Chances are you want to change something.
Or a lot of things.
You’re a leader. You have a vision. A passion. So do members of your team.
But so many visions die because of opposition to change. And leaders grow disillusioned.
As a result, in so many churches and organizations, change seems impossible.
Here’s How to Ruin Change
There are a host of reasons change doesn’t happen. (I talk about those reasons and how to overcome the obstacles to change in detail here.)
But if you don’t solve this one issue that plagues so many churches and organizations, you will always sabotage change.
How do most leaders kill change without knowing it?
It’s really quite simple: give everyone a say.
Change is almost impossible when everyone has a say.Change is almost impossible when everyone has a say. Click To Tweet
Why On Earth Would We Want Everyone To Have a Say?
There is this strange consensus in the church and in many non-profit organizations that says everyone should have a say when there’s a proposed change.
I mean, does any effective organization run that way?
I realize you are ready to hit the ‘comment’ button right now and fight back, but push hard. Think about this.
Can you ever find an example where an effective biblical leader tried to give everyone a say? I suppose the best example is when Moses disappeared and Aaron took over and listened to the people (Exodus 32).
If the goal of our change is gold calfs and idol worship, giving everyone a say may be exactly what we need to do.
Think of what never would have happened if everyone had a say:
The Israelites would still be back in Egypt if everyone had a say. They wanted to turn back from freedom as soon as they left.
Jesus never would have gone to the cross. His disciples thought it was a terrible idea.
The early church would have never been born. Very few people thought including the Gentiles was a good option.
Surgery might never have been invented. Seriously, who thought cutting open another human body to save a life was a stellar idea (even if it was)?
We still would be riding in horse drawn carriages. As Henry Ford famously quipped “If I had asked people what they wanted, they would have said faster horses.”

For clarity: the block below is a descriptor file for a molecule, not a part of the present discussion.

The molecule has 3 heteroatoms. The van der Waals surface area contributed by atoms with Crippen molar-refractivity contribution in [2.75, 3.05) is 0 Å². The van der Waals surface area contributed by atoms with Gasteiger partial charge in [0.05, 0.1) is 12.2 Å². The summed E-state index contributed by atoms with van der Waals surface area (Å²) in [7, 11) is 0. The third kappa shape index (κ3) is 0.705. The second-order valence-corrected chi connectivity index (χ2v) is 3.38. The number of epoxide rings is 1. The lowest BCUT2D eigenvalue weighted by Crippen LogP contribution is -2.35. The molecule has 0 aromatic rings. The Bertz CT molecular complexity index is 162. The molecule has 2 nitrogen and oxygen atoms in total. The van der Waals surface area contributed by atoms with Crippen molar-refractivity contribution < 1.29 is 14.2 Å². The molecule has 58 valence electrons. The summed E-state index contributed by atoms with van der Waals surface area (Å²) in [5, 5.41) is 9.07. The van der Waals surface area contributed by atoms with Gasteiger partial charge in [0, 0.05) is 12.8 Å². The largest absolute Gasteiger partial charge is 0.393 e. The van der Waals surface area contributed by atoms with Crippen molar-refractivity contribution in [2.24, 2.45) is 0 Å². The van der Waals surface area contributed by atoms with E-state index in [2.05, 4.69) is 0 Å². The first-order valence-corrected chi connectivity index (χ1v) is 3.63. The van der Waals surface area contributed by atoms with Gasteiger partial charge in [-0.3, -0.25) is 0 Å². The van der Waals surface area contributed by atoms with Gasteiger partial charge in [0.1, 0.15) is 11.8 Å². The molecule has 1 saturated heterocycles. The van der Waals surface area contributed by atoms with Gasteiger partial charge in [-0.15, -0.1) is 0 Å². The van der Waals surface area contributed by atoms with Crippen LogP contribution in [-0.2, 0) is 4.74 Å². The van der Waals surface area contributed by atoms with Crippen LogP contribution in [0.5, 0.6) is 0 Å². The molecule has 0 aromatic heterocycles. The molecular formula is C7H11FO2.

You couldn’t run a business if you had to get people to vote every time you had to make an important decision. You couldn’t run a country that way for that matter.
The problem with giving everyone a say is that everyone has an opinion. When everyone has an opinion, it’s impossible to get consensus. And even if you pull off the Herculean feat of getting consensus from a crowd, the vision will be so diluted it won’t be worth sacrificing for.
So why would you run an organization in such a way that everyone has a say?“If I had asked people what they wanted, they would have said faster horses. Click To Tweet
So What Do You Do?
Because it takes a leader (or team of leaders) to bring people to a place where they would not naturally go, you need a strategy to accomplish that goal.
So…what’s your strategy for that?
Here’s what I believe is key:
1. Have the humility to listen to all voices, but the wisdom to follow the most insightful voices.
Read all your emails. Host some meetings. Listen to people. Empathize (here’s how to do that). But listen most to the most insightful voices. The most insightful voices will provide both correction and direction.
2. Give people a time for input, but leave the decision making to leaders.
When you separate discussion from decision making, things go better. If you stop giving everyone a say in the future by reserving the decision making to leaders, you will have a much healthier organization.
So how do you get input without giving everyone a say in what you should do next? Hold a town hall style meeting for discussion, without a vote. At Connexus where I serve, we offer occasional Town Hall style meetings for information and so people can be heard. Often people just want to ask question, and getting together can be a great forum for that. The decisions remain with elected and accountable leaders, and that frees up the conversation with others to be far more healthy because a decision isn’t at risk.
Next week, I’ll share three tips on how to hold a non-voting Town Hall style meeting with your church with my Blog Insiders via email. If you’re not an insider, sign up today (fill in the box under my pic) and you’ll get that email on Monday. As a bonus, you’ll also immediately get my free ebook, 5 Strategies to Reach Unchurched People.)
3. Lead boldly
Once you’ve listened, lead. If you’ve got a good team and a God-given direction, go for it. Often people will thank you for taking them to a place they didn’t initially want to go.
Input happens bestHave the humility to listen to all voices, but the wisdom to heed the most insightful voices. Click To Tweet
So here’s a new way of thinking about change that could help everyone in the end.
If you stop focusing on what everyone is saying, you might get everyone somewhere worth going.